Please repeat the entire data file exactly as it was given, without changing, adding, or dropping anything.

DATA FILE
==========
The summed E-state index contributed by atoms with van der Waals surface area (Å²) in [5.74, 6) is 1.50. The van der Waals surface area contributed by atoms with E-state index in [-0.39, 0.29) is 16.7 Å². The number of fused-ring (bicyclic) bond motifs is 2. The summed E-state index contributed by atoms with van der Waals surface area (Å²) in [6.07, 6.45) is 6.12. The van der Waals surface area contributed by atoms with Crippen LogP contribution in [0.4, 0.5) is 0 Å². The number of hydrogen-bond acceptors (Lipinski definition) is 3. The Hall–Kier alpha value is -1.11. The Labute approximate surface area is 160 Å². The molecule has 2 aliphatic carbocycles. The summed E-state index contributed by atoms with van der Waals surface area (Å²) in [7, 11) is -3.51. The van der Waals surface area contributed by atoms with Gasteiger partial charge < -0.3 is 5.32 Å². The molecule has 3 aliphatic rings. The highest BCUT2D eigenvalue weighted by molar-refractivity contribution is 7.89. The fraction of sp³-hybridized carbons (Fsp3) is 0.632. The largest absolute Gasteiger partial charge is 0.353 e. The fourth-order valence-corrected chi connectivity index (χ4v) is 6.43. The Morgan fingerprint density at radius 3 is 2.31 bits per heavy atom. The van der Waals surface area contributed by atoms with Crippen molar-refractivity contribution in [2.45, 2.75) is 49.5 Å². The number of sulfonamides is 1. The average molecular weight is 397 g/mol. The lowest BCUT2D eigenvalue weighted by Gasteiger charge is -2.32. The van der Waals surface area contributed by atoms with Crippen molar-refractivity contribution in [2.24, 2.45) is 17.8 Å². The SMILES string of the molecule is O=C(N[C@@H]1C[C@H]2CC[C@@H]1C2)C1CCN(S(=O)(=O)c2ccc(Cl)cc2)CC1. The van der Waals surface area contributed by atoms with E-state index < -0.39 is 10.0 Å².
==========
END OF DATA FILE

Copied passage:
The summed E-state index contributed by atoms with van der Waals surface area (Å²) in [5.74, 6) is 1.50. The van der Waals surface area contributed by atoms with E-state index in [-0.39, 0.29) is 16.7 Å². The number of fused-ring (bicyclic) bond motifs is 2. The summed E-state index contributed by atoms with van der Waals surface area (Å²) in [6.07, 6.45) is 6.12. The van der Waals surface area contributed by atoms with Crippen LogP contribution in [0.4, 0.5) is 0 Å². The number of hydrogen-bond acceptors (Lipinski definition) is 3. The Hall–Kier alpha value is -1.11. The Labute approximate surface area is 160 Å². The molecule has 2 aliphatic carbocycles. The summed E-state index contributed by atoms with van der Waals surface area (Å²) in [7, 11) is -3.51. The van der Waals surface area contributed by atoms with Gasteiger partial charge < -0.3 is 5.32 Å². The molecule has 3 aliphatic rings. The highest BCUT2D eigenvalue weighted by molar-refractivity contribution is 7.89. The fraction of sp³-hybridized carbons (Fsp3) is 0.632. The largest absolute Gasteiger partial charge is 0.353 e. The fourth-order valence-corrected chi connectivity index (χ4v) is 6.43. The Morgan fingerprint density at radius 3 is 2.31 bits per heavy atom. The van der Waals surface area contributed by atoms with Crippen molar-refractivity contribution in [2.45, 2.75) is 49.5 Å². The number of sulfonamides is 1. The average molecular weight is 397 g/mol. The lowest BCUT2D eigenvalue weighted by Gasteiger charge is -2.32. The van der Waals surface area contributed by atoms with Crippen molar-refractivity contribution in [2.24, 2.45) is 17.8 Å². The SMILES string of the molecule is O=C(N[C@@H]1C[C@H]2CC[C@@H]1C2)C1CCN(S(=O)(=O)c2ccc(Cl)cc2)CC1. The van der Waals surface area contributed by atoms with E-state index < -0.39 is 10.0 Å².